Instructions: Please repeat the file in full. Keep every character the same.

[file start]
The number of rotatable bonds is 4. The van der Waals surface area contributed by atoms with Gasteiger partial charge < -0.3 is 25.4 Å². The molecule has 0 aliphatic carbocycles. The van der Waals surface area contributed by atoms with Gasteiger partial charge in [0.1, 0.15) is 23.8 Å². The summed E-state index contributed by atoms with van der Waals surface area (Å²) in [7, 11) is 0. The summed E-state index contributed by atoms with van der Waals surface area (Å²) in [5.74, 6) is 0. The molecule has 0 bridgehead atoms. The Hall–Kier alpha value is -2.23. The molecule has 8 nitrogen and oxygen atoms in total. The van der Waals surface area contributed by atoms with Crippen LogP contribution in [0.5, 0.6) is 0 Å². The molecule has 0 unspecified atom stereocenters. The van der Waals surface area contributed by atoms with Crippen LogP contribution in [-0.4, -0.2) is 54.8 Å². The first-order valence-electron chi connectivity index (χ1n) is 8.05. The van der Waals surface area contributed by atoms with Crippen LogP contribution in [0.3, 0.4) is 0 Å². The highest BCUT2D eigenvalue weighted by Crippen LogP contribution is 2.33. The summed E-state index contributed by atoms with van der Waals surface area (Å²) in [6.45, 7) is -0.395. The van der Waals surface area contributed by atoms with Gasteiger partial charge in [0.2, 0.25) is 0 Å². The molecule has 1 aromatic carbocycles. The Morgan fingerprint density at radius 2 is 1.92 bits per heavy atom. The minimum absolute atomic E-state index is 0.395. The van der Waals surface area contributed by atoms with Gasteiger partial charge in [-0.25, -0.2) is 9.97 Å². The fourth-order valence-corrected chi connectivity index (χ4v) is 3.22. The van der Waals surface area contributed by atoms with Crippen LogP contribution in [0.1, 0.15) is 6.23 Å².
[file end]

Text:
The number of rotatable bonds is 4. The van der Waals surface area contributed by atoms with Gasteiger partial charge < -0.3 is 25.4 Å². The molecule has 0 aliphatic carbocycles. The van der Waals surface area contributed by atoms with Gasteiger partial charge in [0.1, 0.15) is 23.8 Å². The summed E-state index contributed by atoms with van der Waals surface area (Å²) in [7, 11) is 0. The summed E-state index contributed by atoms with van der Waals surface area (Å²) in [5.74, 6) is 0. The molecule has 0 bridgehead atoms. The Hall–Kier alpha value is -2.23. The molecule has 8 nitrogen and oxygen atoms in total. The van der Waals surface area contributed by atoms with Crippen LogP contribution in [0.5, 0.6) is 0 Å². The molecule has 0 unspecified atom stereocenters. The van der Waals surface area contributed by atoms with Crippen LogP contribution in [-0.4, -0.2) is 54.8 Å². The first-order valence-electron chi connectivity index (χ1n) is 8.05. The van der Waals surface area contributed by atoms with Crippen LogP contribution in [0.3, 0.4) is 0 Å². The highest BCUT2D eigenvalue weighted by Crippen LogP contribution is 2.33. The summed E-state index contributed by atoms with van der Waals surface area (Å²) in [6.45, 7) is -0.395. The van der Waals surface area contributed by atoms with Gasteiger partial charge in [0.2, 0.25) is 0 Å². The molecule has 1 aromatic carbocycles. The Morgan fingerprint density at radius 2 is 1.92 bits per heavy atom. The minimum absolute atomic E-state index is 0.395. The van der Waals surface area contributed by atoms with Gasteiger partial charge in [-0.25, -0.2) is 9.97 Å². The fourth-order valence-corrected chi connectivity index (χ4v) is 3.22. The van der Waals surface area contributed by atoms with Crippen LogP contribution in [0.1, 0.15) is 6.23 Å².